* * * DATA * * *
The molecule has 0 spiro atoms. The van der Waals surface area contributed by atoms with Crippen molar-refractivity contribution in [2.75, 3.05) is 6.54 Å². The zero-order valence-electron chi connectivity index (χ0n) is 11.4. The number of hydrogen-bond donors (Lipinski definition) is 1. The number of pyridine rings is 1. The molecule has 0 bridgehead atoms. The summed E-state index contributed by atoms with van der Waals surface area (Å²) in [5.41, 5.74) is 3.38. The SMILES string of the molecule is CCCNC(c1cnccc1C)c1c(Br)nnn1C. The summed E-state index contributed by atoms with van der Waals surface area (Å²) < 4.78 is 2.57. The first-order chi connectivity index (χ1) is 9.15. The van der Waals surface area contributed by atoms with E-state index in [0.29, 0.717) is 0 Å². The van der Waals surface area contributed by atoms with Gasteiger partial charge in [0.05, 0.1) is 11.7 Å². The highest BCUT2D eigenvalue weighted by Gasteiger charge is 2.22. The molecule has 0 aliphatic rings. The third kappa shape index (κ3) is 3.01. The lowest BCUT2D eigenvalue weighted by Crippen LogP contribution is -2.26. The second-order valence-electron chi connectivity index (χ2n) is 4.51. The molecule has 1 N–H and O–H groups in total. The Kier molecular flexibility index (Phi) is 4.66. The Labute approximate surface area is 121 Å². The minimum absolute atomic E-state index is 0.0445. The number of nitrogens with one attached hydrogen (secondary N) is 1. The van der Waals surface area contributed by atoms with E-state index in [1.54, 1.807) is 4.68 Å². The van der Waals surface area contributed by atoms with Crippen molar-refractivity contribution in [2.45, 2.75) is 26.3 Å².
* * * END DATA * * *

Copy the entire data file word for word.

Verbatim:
The molecule has 0 spiro atoms. The van der Waals surface area contributed by atoms with Crippen molar-refractivity contribution in [2.75, 3.05) is 6.54 Å². The zero-order valence-electron chi connectivity index (χ0n) is 11.4. The number of hydrogen-bond donors (Lipinski definition) is 1. The number of pyridine rings is 1. The molecule has 0 bridgehead atoms. The summed E-state index contributed by atoms with van der Waals surface area (Å²) in [5.41, 5.74) is 3.38. The SMILES string of the molecule is CCCNC(c1cnccc1C)c1c(Br)nnn1C. The summed E-state index contributed by atoms with van der Waals surface area (Å²) < 4.78 is 2.57. The first-order chi connectivity index (χ1) is 9.15. The van der Waals surface area contributed by atoms with E-state index in [0.29, 0.717) is 0 Å². The van der Waals surface area contributed by atoms with Gasteiger partial charge in [0.05, 0.1) is 11.7 Å². The highest BCUT2D eigenvalue weighted by Gasteiger charge is 2.22. The molecule has 0 aliphatic rings. The third kappa shape index (κ3) is 3.01. The lowest BCUT2D eigenvalue weighted by Crippen LogP contribution is -2.26. The second-order valence-electron chi connectivity index (χ2n) is 4.51. The molecule has 1 N–H and O–H groups in total. The Kier molecular flexibility index (Phi) is 4.66. The Labute approximate surface area is 121 Å². The minimum absolute atomic E-state index is 0.0445. The number of nitrogens with one attached hydrogen (secondary N) is 1. The van der Waals surface area contributed by atoms with E-state index in [1.54, 1.807) is 4.68 Å². The van der Waals surface area contributed by atoms with Crippen molar-refractivity contribution in [2.45, 2.75) is 26.3 Å².